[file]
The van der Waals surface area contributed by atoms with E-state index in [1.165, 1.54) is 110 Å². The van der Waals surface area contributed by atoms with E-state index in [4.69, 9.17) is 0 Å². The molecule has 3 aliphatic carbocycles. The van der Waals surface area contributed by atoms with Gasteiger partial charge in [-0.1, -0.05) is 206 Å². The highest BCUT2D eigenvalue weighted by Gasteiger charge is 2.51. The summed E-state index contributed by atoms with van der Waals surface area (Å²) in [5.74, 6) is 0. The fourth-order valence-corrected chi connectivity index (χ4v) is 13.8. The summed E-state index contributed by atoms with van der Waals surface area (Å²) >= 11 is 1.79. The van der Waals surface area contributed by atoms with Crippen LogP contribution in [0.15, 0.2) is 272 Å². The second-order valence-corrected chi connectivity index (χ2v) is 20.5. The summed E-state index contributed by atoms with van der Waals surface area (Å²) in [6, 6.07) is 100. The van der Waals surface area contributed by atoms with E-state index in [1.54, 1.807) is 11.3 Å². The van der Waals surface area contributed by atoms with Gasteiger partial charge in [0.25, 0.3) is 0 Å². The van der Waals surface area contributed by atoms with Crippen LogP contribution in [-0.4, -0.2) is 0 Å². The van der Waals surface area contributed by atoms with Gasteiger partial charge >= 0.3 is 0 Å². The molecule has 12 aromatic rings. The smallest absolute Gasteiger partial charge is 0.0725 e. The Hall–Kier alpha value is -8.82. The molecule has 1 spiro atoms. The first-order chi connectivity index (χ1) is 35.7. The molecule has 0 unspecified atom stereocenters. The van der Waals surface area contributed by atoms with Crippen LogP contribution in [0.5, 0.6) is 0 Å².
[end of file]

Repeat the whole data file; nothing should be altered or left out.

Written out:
The van der Waals surface area contributed by atoms with E-state index in [1.165, 1.54) is 110 Å². The van der Waals surface area contributed by atoms with E-state index in [4.69, 9.17) is 0 Å². The molecule has 3 aliphatic carbocycles. The van der Waals surface area contributed by atoms with Gasteiger partial charge in [-0.1, -0.05) is 206 Å². The highest BCUT2D eigenvalue weighted by Gasteiger charge is 2.51. The summed E-state index contributed by atoms with van der Waals surface area (Å²) in [5.74, 6) is 0. The fourth-order valence-corrected chi connectivity index (χ4v) is 13.8. The summed E-state index contributed by atoms with van der Waals surface area (Å²) >= 11 is 1.79. The van der Waals surface area contributed by atoms with Crippen LogP contribution in [0.15, 0.2) is 272 Å². The second-order valence-corrected chi connectivity index (χ2v) is 20.5. The summed E-state index contributed by atoms with van der Waals surface area (Å²) in [6, 6.07) is 100. The van der Waals surface area contributed by atoms with E-state index in [1.54, 1.807) is 11.3 Å². The van der Waals surface area contributed by atoms with Gasteiger partial charge in [0.25, 0.3) is 0 Å². The van der Waals surface area contributed by atoms with Crippen LogP contribution in [-0.4, -0.2) is 0 Å². The van der Waals surface area contributed by atoms with Gasteiger partial charge >= 0.3 is 0 Å². The molecule has 12 aromatic rings. The smallest absolute Gasteiger partial charge is 0.0725 e. The Hall–Kier alpha value is -8.82. The molecule has 1 spiro atoms. The first-order chi connectivity index (χ1) is 35.7. The molecule has 0 unspecified atom stereocenters. The van der Waals surface area contributed by atoms with Crippen LogP contribution in [0.5, 0.6) is 0 Å².